The Millennial Generation (those 18 to 33 years of age) has grown up in a particularly rough time. Economic crisis has plagued the United States, many people were laid off and even more were simply unemployed. Due to this unfortunate development, the job market has become more competitive than ever, and kids as young as twelve years old are stressing out about their future and panicking about becoming someone great before they even hit the age of sixteen.
When my Mom was young, she would get out of school around three, take the bus home and play outside with her neighbors until it got dark. She had to do homework of course, but typically no more than an hour or two – and by dinner she would be done. Dinner was considered family time – there was no TV in the kitchen, no doing homework at the table, and everyone was forced to sit together and talk: to be invested in one another’s lives. There was no such thing as getting a tutor for the SAT or ACT – the ACT didn’t even exist – and there were some classes, but nothing proven to truly help. You simply studied your best and hoped it would all work out. No one was worried about job experience before they were nineteen. People didn’t plan how each class or individual decision would affect their entire life. There was no heavy emphasis on Advance Placement classes or stress to graduate early. People were able to have fun, and I think that is something that the Millennial Generation has forgotten.
Dr. Seuss’s The Cat in The Hat said it best: “it is fun to have fun, but you have to know how,” and I believe the Millennial Generation has become so caught up in the future that they have forgotten how to have fun. Just the other day I walked into my friends’ dorm room on a beautiful Saturday afternoon with the intention of getting my friends to go out for a walk. I didn’t really care; I just wanted to get all my friends out of their rooms and outside. Every person I asked greeted me with a definitive ‘no’. One person had job applications, the other was applying to internships, some were doing school work for the surplus of classes they were taking to graduate early and the most painful was the one who told me to stop messing around.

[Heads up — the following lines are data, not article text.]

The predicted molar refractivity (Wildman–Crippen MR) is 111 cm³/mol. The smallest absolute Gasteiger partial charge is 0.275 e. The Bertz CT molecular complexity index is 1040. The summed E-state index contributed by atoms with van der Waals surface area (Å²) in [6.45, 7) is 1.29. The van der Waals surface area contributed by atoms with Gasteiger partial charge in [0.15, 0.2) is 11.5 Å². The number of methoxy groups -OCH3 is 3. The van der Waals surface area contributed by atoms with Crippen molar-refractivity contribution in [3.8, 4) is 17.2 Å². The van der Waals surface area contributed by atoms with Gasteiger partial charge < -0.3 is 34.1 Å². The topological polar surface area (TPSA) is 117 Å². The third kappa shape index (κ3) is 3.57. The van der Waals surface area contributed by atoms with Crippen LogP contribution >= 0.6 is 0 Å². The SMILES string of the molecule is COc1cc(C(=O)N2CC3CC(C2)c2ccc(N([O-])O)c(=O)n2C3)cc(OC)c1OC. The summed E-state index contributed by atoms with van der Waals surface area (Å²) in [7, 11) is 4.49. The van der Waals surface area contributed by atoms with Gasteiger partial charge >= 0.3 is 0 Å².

I understand that people are ambitious, but I am too. I understand that people get stressed out or busy, but this is not a one-time occurrence. Almost every weekend I find myself pleading with the people I know to go for a walk, or to go hang out at a party, and every time I am met with a stern no and a lecture about how it is time to grow up, to take life seriously. My response to that is this; I will have my entire life to be serious, to work in an office and to focus on gaining work experience. I can study during the weekdays, and write applications and such on Sundays and weeknights. There is no reason that one day of the entire week should not be dedicated to having fun, and the right kind of fun.
Many college students think that the only way to have fun is to get drunk at some fraternity or sorority party or get high with a group of strangers. I personally think this is ridiculous. Just last week I was talking to my friend from another school on the phone for the first time in months and she rushed me off the phone because ‘she had to get work done so that she could get drunk this weekend.’ When I told her that was ridiculous, she replied that she ‘works hard all week and deserves to get drunk on weekends.’